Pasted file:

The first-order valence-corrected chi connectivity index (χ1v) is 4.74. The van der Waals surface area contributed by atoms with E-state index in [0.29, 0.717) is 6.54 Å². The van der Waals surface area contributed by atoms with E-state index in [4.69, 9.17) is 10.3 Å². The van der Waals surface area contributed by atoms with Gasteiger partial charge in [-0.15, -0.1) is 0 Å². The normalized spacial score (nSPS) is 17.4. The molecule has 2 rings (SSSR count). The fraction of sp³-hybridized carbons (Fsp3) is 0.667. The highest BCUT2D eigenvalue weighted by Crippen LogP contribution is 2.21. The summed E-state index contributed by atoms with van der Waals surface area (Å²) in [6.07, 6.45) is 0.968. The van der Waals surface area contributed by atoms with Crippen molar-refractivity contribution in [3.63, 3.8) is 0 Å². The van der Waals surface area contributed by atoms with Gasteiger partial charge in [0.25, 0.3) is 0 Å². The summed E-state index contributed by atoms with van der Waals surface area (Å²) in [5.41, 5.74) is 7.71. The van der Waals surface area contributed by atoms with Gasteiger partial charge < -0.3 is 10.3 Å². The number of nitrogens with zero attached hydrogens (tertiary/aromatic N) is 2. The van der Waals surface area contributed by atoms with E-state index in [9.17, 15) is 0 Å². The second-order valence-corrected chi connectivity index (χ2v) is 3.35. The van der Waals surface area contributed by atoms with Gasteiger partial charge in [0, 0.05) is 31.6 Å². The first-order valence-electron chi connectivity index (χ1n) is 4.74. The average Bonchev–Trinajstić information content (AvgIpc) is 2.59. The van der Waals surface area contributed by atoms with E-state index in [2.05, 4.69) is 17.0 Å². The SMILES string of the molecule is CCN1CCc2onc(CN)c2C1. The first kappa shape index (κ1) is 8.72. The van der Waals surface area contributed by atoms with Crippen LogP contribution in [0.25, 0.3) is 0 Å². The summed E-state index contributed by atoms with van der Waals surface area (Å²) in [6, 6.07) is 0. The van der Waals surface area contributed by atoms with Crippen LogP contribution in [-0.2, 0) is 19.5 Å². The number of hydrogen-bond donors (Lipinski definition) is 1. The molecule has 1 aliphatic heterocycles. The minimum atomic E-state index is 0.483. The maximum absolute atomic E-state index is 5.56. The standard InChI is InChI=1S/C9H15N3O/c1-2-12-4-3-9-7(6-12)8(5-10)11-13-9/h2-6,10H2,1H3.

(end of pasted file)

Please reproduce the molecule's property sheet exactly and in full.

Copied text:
The first-order valence-corrected chi connectivity index (χ1v) is 4.74. The van der Waals surface area contributed by atoms with E-state index in [0.29, 0.717) is 6.54 Å². The van der Waals surface area contributed by atoms with E-state index in [4.69, 9.17) is 10.3 Å². The van der Waals surface area contributed by atoms with Gasteiger partial charge in [-0.15, -0.1) is 0 Å². The normalized spacial score (nSPS) is 17.4. The molecule has 2 rings (SSSR count). The fraction of sp³-hybridized carbons (Fsp3) is 0.667. The highest BCUT2D eigenvalue weighted by Crippen LogP contribution is 2.21. The summed E-state index contributed by atoms with van der Waals surface area (Å²) in [6.07, 6.45) is 0.968. The van der Waals surface area contributed by atoms with Crippen molar-refractivity contribution in [3.63, 3.8) is 0 Å². The van der Waals surface area contributed by atoms with Gasteiger partial charge in [0.25, 0.3) is 0 Å². The summed E-state index contributed by atoms with van der Waals surface area (Å²) in [5.41, 5.74) is 7.71. The van der Waals surface area contributed by atoms with Gasteiger partial charge < -0.3 is 10.3 Å². The number of nitrogens with zero attached hydrogens (tertiary/aromatic N) is 2. The van der Waals surface area contributed by atoms with E-state index in [9.17, 15) is 0 Å². The second-order valence-corrected chi connectivity index (χ2v) is 3.35. The van der Waals surface area contributed by atoms with Gasteiger partial charge in [0, 0.05) is 31.6 Å². The first-order valence-electron chi connectivity index (χ1n) is 4.74. The average Bonchev–Trinajstić information content (AvgIpc) is 2.59. The van der Waals surface area contributed by atoms with E-state index in [2.05, 4.69) is 17.0 Å². The SMILES string of the molecule is CCN1CCc2onc(CN)c2C1. The first kappa shape index (κ1) is 8.72. The van der Waals surface area contributed by atoms with Crippen LogP contribution in [0.25, 0.3) is 0 Å². The summed E-state index contributed by atoms with van der Waals surface area (Å²) in [6, 6.07) is 0. The van der Waals surface area contributed by atoms with Crippen LogP contribution in [-0.2, 0) is 19.5 Å². The number of hydrogen-bond donors (Lipinski definition) is 1. The molecule has 1 aliphatic heterocycles. The minimum atomic E-state index is 0.483. The maximum absolute atomic E-state index is 5.56. The standard InChI is InChI=1S/C9H15N3O/c1-2-12-4-3-9-7(6-12)8(5-10)11-13-9/h2-6,10H2,1H3.